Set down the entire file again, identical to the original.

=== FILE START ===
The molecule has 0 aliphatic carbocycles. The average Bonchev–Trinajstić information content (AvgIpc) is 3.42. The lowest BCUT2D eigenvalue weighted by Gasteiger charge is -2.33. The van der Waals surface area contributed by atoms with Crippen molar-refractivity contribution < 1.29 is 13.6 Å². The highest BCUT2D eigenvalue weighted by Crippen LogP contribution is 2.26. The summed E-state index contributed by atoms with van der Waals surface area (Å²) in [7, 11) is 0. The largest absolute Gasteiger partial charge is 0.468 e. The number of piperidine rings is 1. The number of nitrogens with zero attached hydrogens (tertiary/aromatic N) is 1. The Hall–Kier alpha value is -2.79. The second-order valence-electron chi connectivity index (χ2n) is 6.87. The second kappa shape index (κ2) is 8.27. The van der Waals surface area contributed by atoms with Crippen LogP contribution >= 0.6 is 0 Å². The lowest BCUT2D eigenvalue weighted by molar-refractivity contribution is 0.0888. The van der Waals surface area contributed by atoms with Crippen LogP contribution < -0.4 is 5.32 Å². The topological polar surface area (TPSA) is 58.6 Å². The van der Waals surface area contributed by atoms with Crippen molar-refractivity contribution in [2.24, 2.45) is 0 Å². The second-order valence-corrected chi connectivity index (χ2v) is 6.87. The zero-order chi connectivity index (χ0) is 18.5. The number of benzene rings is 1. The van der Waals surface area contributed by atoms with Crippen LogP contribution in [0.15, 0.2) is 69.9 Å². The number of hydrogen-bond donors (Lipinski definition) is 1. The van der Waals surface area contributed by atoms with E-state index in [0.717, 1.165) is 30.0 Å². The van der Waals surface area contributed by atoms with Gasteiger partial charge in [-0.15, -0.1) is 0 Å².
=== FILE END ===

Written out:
The molecule has 0 aliphatic carbocycles. The average Bonchev–Trinajstić information content (AvgIpc) is 3.42. The lowest BCUT2D eigenvalue weighted by Gasteiger charge is -2.33. The van der Waals surface area contributed by atoms with Crippen molar-refractivity contribution < 1.29 is 13.6 Å². The highest BCUT2D eigenvalue weighted by Crippen LogP contribution is 2.26. The summed E-state index contributed by atoms with van der Waals surface area (Å²) in [7, 11) is 0. The largest absolute Gasteiger partial charge is 0.468 e. The number of piperidine rings is 1. The number of nitrogens with zero attached hydrogens (tertiary/aromatic N) is 1. The Hall–Kier alpha value is -2.79. The second-order valence-electron chi connectivity index (χ2n) is 6.87. The second kappa shape index (κ2) is 8.27. The van der Waals surface area contributed by atoms with Crippen LogP contribution >= 0.6 is 0 Å². The lowest BCUT2D eigenvalue weighted by molar-refractivity contribution is 0.0888. The van der Waals surface area contributed by atoms with Crippen LogP contribution < -0.4 is 5.32 Å². The topological polar surface area (TPSA) is 58.6 Å². The van der Waals surface area contributed by atoms with Crippen molar-refractivity contribution in [2.24, 2.45) is 0 Å². The second-order valence-corrected chi connectivity index (χ2v) is 6.87. The zero-order chi connectivity index (χ0) is 18.5. The number of benzene rings is 1. The van der Waals surface area contributed by atoms with Crippen LogP contribution in [0.15, 0.2) is 69.9 Å². The number of hydrogen-bond donors (Lipinski definition) is 1. The van der Waals surface area contributed by atoms with E-state index in [0.717, 1.165) is 30.0 Å². The van der Waals surface area contributed by atoms with Gasteiger partial charge in [-0.15, -0.1) is 0 Å².